The thesis work was developed between October 2011 and January 2012 over the final semester of the masters program in History and Theory of Architecture under the supervision of Prof. Dr. Arch. Georgi Stanishev.
The project was awarded a Silver Medal by the International Academy of Architecture at the triennale of 2012. It received the City Media award for a remarkable diploma work and was exhibited as part of the exhibition “The New Sofia: Next Generation” in September 2012, presenting young architects’ visions of the contemporary city.
The project zone is the Golden Horn, a 8km arm of the Bosphorus in the historical and commercial core of Istanbul, around which the city developed and expanded over the centuries.Similarly to many other urban waterfronts worldwide, the Golden Horn was rapidly industrialized in the twentieth century. After the relocation of industrial activities to the city’s periphery and the consecutive transition to postindustrial economy, the theme of its regeneration came to the fore in the 1980s.
The thesis consists of four parts:
PART I: Analysis of the ongoing regeneration efforts in the global context of postindustrial waterfront regeneration practices;
PART II: Developing an alternative framework for regeneration, modifying and complementing the existing efforts;
PART III: A detailed urban planning proposal for the northern part of the Golden Horn;
PART IV: A residential living bridge as part of the detailed proposal.
The Golden Horn through the years: A short historical overview
The Golden Horn is an 8 km-long arm of the Bosphorus that goes right into the heart of Istanbul. It is located next to the historical peninsula, the administrative and commercial core of the Ottoman Empire. At the time of Ottoman Istanbul, the Golden Horn functioned as a natural harbor and as a center of commerce and ship construction.
Following the formation of the Turkish Republic, the Golden Horn was alloted for industrial activities. Throughout the following decades around 700 factories and more than 2,000 related businesses were opened along its shorelines.
In the 1980s industry was relocated to the city periphery and large tracts of empty, desolate and contaminated land were opened. Redevelopment of the former industrial coastline became a key issue as Istanbul started being envisioned as a “global city” with a distinctive cultural and historic character. Accordingly, Golden Horn’s ambitious regeneration programs aim to reinvent the waterfront as a global cultural destination through a package of flagship cultural projects. However, their implementation is compromised.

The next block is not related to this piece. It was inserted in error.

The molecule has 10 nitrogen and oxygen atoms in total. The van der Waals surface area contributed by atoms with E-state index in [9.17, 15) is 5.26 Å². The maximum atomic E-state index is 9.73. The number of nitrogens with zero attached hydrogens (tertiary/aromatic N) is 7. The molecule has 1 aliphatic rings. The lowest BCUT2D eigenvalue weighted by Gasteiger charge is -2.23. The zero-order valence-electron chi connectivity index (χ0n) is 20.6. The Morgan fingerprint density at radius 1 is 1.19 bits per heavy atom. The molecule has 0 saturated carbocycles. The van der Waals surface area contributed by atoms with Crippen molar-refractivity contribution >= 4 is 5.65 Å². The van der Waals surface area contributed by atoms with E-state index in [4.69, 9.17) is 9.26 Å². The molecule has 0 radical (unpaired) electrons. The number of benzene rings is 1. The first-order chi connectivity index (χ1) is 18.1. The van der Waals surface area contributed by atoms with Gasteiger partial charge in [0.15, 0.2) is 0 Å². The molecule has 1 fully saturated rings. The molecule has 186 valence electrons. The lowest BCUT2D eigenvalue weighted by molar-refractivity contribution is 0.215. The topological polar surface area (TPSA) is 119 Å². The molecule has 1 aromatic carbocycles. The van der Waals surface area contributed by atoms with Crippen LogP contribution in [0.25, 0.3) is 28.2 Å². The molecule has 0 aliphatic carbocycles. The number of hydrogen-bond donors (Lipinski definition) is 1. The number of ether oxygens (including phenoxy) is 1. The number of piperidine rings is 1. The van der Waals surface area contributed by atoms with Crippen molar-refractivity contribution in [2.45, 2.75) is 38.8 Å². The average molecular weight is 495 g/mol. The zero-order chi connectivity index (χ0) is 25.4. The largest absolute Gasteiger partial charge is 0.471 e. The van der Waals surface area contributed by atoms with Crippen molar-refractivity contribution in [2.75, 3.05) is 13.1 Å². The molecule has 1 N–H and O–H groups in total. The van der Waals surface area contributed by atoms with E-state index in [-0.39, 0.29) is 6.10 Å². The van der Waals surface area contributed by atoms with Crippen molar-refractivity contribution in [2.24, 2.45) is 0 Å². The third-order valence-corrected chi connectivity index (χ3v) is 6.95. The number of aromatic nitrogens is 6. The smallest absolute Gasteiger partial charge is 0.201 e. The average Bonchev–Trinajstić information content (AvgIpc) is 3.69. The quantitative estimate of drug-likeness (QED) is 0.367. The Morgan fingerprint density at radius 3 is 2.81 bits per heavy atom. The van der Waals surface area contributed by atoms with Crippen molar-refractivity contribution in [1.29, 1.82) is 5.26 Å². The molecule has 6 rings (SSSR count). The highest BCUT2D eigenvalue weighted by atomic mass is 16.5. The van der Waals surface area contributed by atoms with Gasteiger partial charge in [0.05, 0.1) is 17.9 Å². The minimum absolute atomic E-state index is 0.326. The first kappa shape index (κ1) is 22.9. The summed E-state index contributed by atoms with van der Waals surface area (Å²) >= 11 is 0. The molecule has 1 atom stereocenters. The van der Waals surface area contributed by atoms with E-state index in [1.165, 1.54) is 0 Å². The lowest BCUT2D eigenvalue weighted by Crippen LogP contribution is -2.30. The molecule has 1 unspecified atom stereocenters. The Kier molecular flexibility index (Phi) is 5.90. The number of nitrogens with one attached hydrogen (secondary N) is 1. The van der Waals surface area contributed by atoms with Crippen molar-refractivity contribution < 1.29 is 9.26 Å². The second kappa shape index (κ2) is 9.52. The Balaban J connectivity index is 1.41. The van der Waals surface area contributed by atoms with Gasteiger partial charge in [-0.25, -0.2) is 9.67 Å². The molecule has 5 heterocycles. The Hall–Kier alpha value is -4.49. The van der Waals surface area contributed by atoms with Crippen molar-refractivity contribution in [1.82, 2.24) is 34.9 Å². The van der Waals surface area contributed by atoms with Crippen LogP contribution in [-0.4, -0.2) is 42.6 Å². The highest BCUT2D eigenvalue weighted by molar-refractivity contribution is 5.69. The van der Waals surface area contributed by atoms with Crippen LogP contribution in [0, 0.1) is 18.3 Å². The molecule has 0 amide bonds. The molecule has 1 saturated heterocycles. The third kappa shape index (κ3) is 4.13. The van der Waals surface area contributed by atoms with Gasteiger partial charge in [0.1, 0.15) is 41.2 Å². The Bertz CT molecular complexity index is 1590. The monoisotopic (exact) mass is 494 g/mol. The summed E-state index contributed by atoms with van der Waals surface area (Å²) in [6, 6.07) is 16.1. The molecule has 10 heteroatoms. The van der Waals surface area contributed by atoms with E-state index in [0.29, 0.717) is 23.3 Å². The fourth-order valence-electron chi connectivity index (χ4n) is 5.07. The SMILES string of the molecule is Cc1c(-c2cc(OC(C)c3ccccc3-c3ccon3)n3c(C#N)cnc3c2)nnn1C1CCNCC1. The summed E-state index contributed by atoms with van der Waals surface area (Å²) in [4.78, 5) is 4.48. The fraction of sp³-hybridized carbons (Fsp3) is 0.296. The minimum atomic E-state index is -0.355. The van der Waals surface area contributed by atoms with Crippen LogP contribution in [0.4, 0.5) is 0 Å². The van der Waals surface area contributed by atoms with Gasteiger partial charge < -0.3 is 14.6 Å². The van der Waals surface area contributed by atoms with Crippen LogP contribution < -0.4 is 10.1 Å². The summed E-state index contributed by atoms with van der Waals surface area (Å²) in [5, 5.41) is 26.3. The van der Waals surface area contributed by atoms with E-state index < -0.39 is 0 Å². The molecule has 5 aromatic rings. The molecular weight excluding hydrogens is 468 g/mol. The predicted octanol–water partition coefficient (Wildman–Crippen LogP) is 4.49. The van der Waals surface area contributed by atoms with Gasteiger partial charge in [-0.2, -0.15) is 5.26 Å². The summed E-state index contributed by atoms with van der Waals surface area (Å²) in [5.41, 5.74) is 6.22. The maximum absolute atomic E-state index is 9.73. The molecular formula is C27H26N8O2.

Nowadays, similarly to many historical waterfronts worldwide, the Golden Horn carries the destructive traces of rapid industrialization over the past few centuries and the consequent transition to postindustrial economy. The reasons for this lie partly in the inherent weaknesses of the traditional “regeneration-through-culture” model, yet the case of Istanbul cannot be fully explained through the concepts usually applied to describe and analyze redevelopment efforts in Western cities, such as gentrification, entrepreneurism, public-private partnerships etc. At the same time, its central location and proximity to water make it especially attractive for investments and therefore, a reevaluation of its regeneration program and its ability to respond to Istanbul’s unique character and problems is once again, crucial.
Why is this the case?
When discussing the recent urban developments in Istanbul, the popular discourse often revolves around the concept of overwhelming neoliberal policies, enterpreneuerism, gentrification and the utilization of legal, political and administrative instruments towards supporting private capital and neoliberal developments.
However, a recent study conducted by Dikmen Bezmez on the redevelopment processes in the Golden Horn demonstrates that in reality, as James Scott puts it, the state is “incredibly messy” and the outcomes of the regeneration efforts are less of a carefully calibrated and executed neoliberal projects than a patchwork of different, often contradictory visions, misunderstanding, administrative and political discontinuity. It strikes that Istanbul’s relative lack of tradition in urban planning translates in the absence of established and functioning channels for cooperation between the different actors involved: the state, the metropolitan and district municipalities, the private sector and the people and last, but not least, the absence of NGOs who could serve as representatives of the local communities.